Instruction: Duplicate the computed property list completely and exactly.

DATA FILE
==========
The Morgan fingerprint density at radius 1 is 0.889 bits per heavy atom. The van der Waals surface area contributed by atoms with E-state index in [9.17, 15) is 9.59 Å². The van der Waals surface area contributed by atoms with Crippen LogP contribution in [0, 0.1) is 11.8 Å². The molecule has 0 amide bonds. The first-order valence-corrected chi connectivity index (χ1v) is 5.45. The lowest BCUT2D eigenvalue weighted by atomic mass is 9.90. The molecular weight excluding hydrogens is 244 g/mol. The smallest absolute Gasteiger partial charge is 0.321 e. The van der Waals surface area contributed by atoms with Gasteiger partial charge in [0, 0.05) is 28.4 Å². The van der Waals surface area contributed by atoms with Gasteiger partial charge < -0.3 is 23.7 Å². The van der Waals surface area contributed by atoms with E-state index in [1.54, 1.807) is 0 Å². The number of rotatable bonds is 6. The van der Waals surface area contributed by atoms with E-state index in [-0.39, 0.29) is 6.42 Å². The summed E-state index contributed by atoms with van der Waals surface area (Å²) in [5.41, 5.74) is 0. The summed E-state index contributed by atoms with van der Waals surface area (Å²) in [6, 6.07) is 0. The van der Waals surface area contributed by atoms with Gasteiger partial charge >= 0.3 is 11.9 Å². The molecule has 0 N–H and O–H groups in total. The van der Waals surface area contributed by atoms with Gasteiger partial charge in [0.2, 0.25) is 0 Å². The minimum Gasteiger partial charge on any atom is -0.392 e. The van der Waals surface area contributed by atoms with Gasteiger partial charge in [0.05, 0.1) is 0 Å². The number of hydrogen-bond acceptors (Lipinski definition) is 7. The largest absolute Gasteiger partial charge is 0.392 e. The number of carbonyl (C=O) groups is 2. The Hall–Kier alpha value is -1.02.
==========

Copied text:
The Morgan fingerprint density at radius 1 is 0.889 bits per heavy atom. The van der Waals surface area contributed by atoms with E-state index in [9.17, 15) is 9.59 Å². The van der Waals surface area contributed by atoms with Crippen LogP contribution in [0, 0.1) is 11.8 Å². The molecule has 0 amide bonds. The first-order valence-corrected chi connectivity index (χ1v) is 5.45. The lowest BCUT2D eigenvalue weighted by atomic mass is 9.90. The molecular weight excluding hydrogens is 244 g/mol. The smallest absolute Gasteiger partial charge is 0.321 e. The van der Waals surface area contributed by atoms with Gasteiger partial charge in [0, 0.05) is 28.4 Å². The van der Waals surface area contributed by atoms with Gasteiger partial charge < -0.3 is 23.7 Å². The van der Waals surface area contributed by atoms with E-state index in [1.54, 1.807) is 0 Å². The number of rotatable bonds is 6. The van der Waals surface area contributed by atoms with E-state index in [-0.39, 0.29) is 6.42 Å². The summed E-state index contributed by atoms with van der Waals surface area (Å²) in [5.41, 5.74) is 0. The summed E-state index contributed by atoms with van der Waals surface area (Å²) in [6, 6.07) is 0. The van der Waals surface area contributed by atoms with Gasteiger partial charge >= 0.3 is 11.9 Å². The molecule has 0 N–H and O–H groups in total. The van der Waals surface area contributed by atoms with Gasteiger partial charge in [0.2, 0.25) is 0 Å². The minimum Gasteiger partial charge on any atom is -0.392 e. The van der Waals surface area contributed by atoms with Gasteiger partial charge in [0.05, 0.1) is 0 Å². The number of hydrogen-bond acceptors (Lipinski definition) is 7. The largest absolute Gasteiger partial charge is 0.392 e. The number of carbonyl (C=O) groups is 2. The Hall–Kier alpha value is -1.02.